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Crispies Galore
     If someone were to ask me to speak on our national institutions (no one has, so far), I would begin with bu-thee-gyaw(gourd fritters), which no Myanmar can do without.
     These sunny days, you walk along any road; you will see on the wayside a little thatched hut where a woman sits by the blazing fireplace on which is placed a large dai-oh (frying pan) half filled with sizzling oil.
     The dai-oh can hardly be called a frying pan, though used for frying all right; it is no flat pan but a huge iron pot concave in shape. A dugout fireplace makes a good seat for its curved base.
     The dai-oh can take a lot of oil and the woman while waiting for the oil to heat up prepares the ground fritters. Young tendergourd is used; pieces are cut into fingers and soaked in batter made of rice flour. As wisps of smoke rise from the surface ofthe heated oil the gourd fingers are put into it. They are fried till they become golden brown.
(Note: It is always a woman who runs the show; even if you see a man around remember he is only second in command. Myanmarwomen are always in charge of important things like crispie shops and they leave the less important things to men!)
     Around the hut are a few low tables each laid with a pot of plain tea, tea cups, plate of lettuce and corriander leaves and small dish of sauce. This sauce is a real appeiser; it is a concoction of hot chilli pulp, a dash of garlic and tamarind juice.
     You sit on one of the low wooden stools around the table and gulp down a cup of hot plain tea and bawl for a plate of gourd fritters.If you are early you wait drinking plain tea, which is free of charge, and watch the gourd fritters swim in smoking oil as the fire underneathcrackles and blazes.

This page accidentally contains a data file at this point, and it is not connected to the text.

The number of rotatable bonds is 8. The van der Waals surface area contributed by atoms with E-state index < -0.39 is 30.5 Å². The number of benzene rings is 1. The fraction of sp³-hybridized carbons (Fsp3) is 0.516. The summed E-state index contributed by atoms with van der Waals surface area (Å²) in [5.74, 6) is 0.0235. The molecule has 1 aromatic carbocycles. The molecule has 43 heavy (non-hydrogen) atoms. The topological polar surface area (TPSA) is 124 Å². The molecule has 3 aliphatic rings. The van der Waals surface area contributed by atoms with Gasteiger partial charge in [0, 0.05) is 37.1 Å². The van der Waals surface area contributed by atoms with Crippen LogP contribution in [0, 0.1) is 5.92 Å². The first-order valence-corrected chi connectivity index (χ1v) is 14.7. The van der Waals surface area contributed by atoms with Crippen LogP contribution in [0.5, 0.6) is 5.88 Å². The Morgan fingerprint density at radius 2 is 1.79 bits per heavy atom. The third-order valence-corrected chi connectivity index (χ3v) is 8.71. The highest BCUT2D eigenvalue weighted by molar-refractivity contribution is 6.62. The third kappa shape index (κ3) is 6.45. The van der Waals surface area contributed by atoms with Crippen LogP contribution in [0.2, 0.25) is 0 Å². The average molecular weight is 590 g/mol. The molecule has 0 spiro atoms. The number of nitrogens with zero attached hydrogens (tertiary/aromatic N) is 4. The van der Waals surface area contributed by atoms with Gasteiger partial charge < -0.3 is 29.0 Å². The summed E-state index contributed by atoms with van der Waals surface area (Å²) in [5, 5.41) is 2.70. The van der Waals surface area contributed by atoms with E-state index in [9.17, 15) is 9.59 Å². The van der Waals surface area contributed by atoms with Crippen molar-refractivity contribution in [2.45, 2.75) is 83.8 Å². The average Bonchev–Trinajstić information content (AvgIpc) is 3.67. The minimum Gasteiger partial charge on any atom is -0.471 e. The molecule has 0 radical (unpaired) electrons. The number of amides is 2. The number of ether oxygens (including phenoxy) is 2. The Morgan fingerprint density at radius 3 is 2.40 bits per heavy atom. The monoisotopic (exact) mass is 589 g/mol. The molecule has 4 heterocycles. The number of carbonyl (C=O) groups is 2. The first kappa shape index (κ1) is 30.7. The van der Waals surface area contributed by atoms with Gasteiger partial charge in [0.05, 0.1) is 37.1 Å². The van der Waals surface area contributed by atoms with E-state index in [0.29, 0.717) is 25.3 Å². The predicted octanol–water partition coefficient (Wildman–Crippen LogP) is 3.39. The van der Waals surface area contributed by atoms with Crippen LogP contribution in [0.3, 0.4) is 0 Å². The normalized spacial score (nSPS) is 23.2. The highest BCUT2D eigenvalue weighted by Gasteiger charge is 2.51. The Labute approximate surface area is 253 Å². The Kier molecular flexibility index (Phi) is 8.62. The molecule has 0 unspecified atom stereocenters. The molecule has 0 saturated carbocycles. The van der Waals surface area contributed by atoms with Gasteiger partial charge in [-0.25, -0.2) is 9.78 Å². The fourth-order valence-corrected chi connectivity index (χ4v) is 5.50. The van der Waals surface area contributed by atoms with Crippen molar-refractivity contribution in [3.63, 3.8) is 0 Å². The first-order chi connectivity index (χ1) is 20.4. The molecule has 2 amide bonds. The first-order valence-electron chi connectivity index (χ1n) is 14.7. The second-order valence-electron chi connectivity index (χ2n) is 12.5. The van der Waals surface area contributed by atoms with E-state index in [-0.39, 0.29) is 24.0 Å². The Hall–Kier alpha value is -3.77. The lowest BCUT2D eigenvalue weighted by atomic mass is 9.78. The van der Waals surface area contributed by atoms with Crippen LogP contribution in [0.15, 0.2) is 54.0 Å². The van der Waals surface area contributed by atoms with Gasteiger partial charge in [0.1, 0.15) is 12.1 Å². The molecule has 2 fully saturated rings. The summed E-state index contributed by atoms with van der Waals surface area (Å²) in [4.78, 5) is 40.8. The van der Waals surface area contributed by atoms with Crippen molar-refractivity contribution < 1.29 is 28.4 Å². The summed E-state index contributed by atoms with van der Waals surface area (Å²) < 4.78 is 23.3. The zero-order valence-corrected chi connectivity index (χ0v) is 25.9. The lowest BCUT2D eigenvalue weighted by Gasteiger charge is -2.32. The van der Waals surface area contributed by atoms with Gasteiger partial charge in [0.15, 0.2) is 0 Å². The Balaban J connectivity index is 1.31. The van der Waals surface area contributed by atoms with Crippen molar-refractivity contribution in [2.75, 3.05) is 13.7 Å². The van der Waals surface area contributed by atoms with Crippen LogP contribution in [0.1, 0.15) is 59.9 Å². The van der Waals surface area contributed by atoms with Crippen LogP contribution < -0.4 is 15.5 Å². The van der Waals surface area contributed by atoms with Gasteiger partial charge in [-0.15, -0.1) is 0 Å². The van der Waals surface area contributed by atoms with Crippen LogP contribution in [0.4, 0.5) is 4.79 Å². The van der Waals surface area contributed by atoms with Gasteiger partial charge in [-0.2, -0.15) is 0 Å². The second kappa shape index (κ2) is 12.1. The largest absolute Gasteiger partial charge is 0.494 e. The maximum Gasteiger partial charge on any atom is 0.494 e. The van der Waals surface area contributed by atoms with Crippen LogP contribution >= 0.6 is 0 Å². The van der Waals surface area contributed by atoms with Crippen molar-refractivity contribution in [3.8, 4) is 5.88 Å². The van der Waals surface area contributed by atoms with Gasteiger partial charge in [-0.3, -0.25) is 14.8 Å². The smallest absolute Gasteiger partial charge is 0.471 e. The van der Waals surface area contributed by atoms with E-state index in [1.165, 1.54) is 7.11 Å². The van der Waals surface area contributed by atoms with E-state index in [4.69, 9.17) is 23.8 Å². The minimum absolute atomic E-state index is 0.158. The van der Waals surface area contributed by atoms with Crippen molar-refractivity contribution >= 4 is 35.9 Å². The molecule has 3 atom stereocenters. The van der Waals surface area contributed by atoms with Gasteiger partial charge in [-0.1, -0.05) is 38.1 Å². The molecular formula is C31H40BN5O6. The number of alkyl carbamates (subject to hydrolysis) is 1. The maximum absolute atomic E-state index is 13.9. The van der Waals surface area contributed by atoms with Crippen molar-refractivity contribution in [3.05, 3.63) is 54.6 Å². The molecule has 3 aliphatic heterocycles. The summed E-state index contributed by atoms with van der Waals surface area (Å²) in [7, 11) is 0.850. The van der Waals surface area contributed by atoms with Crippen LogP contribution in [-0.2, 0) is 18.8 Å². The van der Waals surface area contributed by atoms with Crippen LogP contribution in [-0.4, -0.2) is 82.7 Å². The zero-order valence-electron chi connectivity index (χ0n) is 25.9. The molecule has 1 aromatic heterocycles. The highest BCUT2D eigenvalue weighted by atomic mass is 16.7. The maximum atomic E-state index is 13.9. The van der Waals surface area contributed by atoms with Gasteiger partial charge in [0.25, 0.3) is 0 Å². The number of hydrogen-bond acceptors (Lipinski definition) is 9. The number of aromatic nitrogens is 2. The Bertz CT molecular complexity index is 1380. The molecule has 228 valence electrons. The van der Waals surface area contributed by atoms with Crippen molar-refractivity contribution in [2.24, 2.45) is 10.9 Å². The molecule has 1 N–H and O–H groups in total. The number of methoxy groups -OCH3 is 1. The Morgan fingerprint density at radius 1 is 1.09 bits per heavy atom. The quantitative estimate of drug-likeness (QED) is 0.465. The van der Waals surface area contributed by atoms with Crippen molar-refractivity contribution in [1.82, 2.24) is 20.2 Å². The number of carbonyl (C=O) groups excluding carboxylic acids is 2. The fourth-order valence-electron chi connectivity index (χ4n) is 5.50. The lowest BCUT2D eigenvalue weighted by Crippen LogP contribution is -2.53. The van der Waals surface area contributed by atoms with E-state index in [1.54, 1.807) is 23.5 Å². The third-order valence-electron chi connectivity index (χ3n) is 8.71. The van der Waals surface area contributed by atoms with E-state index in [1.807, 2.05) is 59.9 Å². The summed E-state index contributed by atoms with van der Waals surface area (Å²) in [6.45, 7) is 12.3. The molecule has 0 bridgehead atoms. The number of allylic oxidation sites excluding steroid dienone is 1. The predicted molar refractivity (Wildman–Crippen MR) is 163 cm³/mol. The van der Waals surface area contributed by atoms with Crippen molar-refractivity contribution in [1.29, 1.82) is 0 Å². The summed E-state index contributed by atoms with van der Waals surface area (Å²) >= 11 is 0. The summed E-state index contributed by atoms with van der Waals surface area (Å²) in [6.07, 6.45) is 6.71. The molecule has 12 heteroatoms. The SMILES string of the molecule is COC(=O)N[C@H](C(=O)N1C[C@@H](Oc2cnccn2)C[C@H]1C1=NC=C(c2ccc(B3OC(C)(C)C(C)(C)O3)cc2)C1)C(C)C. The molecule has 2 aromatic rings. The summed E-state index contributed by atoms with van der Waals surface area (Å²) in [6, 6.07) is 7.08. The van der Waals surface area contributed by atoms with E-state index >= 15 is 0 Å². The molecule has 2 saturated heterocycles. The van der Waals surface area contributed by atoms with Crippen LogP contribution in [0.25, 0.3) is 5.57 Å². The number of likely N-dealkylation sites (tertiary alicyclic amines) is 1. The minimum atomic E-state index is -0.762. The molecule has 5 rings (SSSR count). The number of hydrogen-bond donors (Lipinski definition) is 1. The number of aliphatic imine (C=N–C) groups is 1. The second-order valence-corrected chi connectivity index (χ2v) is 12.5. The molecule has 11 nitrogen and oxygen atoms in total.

Perhaps some unbidden and unwelcome thought might come to you, a reminder of the cautionary tales you had heard in childhood, those tales of hell and fire. You try to switch off those thoughts by nibbling green lettuce with chilli sauce.
     At last the bu-thee-gyaw fritters would come right out of the sizzling oil. It is a favourite Myanmar snack. It is taken with lettuce, corrianderleaves and chilli sauce and with hot plain tea as chaser. In the same shop you cah also get other verieties, crispies made of shredded onions, bananas, potato chips to name only a few. All these are made with rice flour batter and fried in oil.
     Glutinous rice flour, jaggery, peanuts and sesamum seeds also feature in some of the varieties. The most well known is mon-see-gyaw , flat pancake.The basic mixture is glutinous rice flour sweetened with jaggery; the batter is ladled out into hot oily griddle; as the batter begins to thicken andcrinkle at the edges, sesamum seeds, peanuts and coconut shreds are sprinkled on the surface. When it is golden brown it is put on a bambooseive to drain.
     The other kind of crispie not as elaborate as mon-see-gyaw is mon-let-kauk or bracelet crispie; it is shaped like a bracelet, something like a doughnut. It is a doughnut anyway only it is made of glutinous rice flour. The dough is kneaded and rolled and made into bracelets and deep fried. It is unsweetened and it is taken with jaggery syrup.
     One can hardly speak of Myanmar crispies without mentioning the ba-yar-gyaw , one of the commonest kind. Dried peas are soaked in water overnight and pounded into paste and deep fried: it is seasoned with onions, garlic and chillies. There are several varieties of peas too and each tastes different, but all of them good.
     Crispie shops are a plenty on festival grounds which is often filled with the aroma of deep frying. Why get yourself a splitting headache by just taking in the smells, better enjoy your favourite crispie and give yourself a good time with the inevitable headache and a stomach ache as a bonus. One thing about crispies is that it is no fun taking them home to eat: they are best eaten right at the shop with all the paraphernalia and aromas. They are worth all the things you suffer the morning after.
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